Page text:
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Trial of algal bloom control scales up in Lower Vasse River

A unique trial using a Western Australian manufactured product to reduce algal blooms in rivers and estuaries is being extended in the Lower Vasse River this summer.

The trial of phosphorus binding clay expands on last year’s experiment using 15 large bottomless tanks, or mesocosms, embedded in the river upstream of the Causeway Bridge.

This year’s trial by the Department of Water and Environmental Regulation will test the clay application at a larger scale in a more open stretch of river.

Three trial areas of approximately 500 m2 will be established, two with differing times and rates of clay application, and one as a project control.

The clay will be applied from a boat using a spray boom with the different trial areas separated by floating curtains.

Lead scientist for the trial Dr Svenja Tulipani said last year’s trials showed the clay was highly effective at reducing both phosphorus and algae in the water.

“This year we are expanding the trial to see if the clay is effective at a larger scale,” she said.

“We will be monitoring the trial weekly to see how well the clay works, and whether it is an ongoing option in the future for water quality improvement in the Lower Vasse River.” 

The trial is part of the Revitalising Geographe Waterways program and is co-funded by the Regional Estuaries Initiative, which targets a further five estuaries in the south west of the State.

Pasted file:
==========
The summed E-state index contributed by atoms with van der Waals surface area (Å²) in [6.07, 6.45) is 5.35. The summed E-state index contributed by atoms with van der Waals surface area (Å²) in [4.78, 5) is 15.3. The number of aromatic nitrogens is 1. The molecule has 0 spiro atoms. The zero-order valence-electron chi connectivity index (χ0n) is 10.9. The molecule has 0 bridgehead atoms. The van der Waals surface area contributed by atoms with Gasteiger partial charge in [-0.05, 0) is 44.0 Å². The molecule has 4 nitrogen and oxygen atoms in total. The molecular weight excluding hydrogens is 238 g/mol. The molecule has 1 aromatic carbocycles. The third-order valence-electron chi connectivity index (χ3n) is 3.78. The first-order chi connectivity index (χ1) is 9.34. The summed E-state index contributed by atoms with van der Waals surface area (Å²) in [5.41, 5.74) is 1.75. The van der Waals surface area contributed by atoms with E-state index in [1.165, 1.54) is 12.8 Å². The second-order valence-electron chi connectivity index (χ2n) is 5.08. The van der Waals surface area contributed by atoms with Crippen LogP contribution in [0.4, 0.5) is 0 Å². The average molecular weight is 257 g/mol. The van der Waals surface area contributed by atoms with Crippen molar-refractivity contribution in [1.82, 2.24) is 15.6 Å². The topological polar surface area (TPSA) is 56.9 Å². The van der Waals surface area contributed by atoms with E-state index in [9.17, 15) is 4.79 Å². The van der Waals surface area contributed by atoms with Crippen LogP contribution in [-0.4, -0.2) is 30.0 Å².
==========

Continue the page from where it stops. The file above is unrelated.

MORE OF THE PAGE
“Algal blooms and poor water quality occur across many waterways and estuaries in the South West over summer,” project manager Malcolm Robb said.

“If this trial is successful we will be able to apply knowledge gained from the Lower Vasse River across other waterways and estuaries.”   

This trial carries on the tradition of the State Government’s innovation in tackling algal blooms, with State agencies and CSIRO developing the nutrient binding clay product Phoslock, which is now a commercial product used worldwide to reduce algal blooms.

The clay used in this trial is a naturally occurring one that is modified with a mineral coating that binds the phosphorus.

It is considered a next generation product that provides a potentially lower cost and more versatile application than its predecessors, and could be used as a water treatment technique to support the health of rivers and estuaries while longer-term nutrient reduction activities in the catchment are being worked on.

Media contact: Peter Collins 6364 6848 or 0434 603 441

Click here for the Factsheet on these trials.

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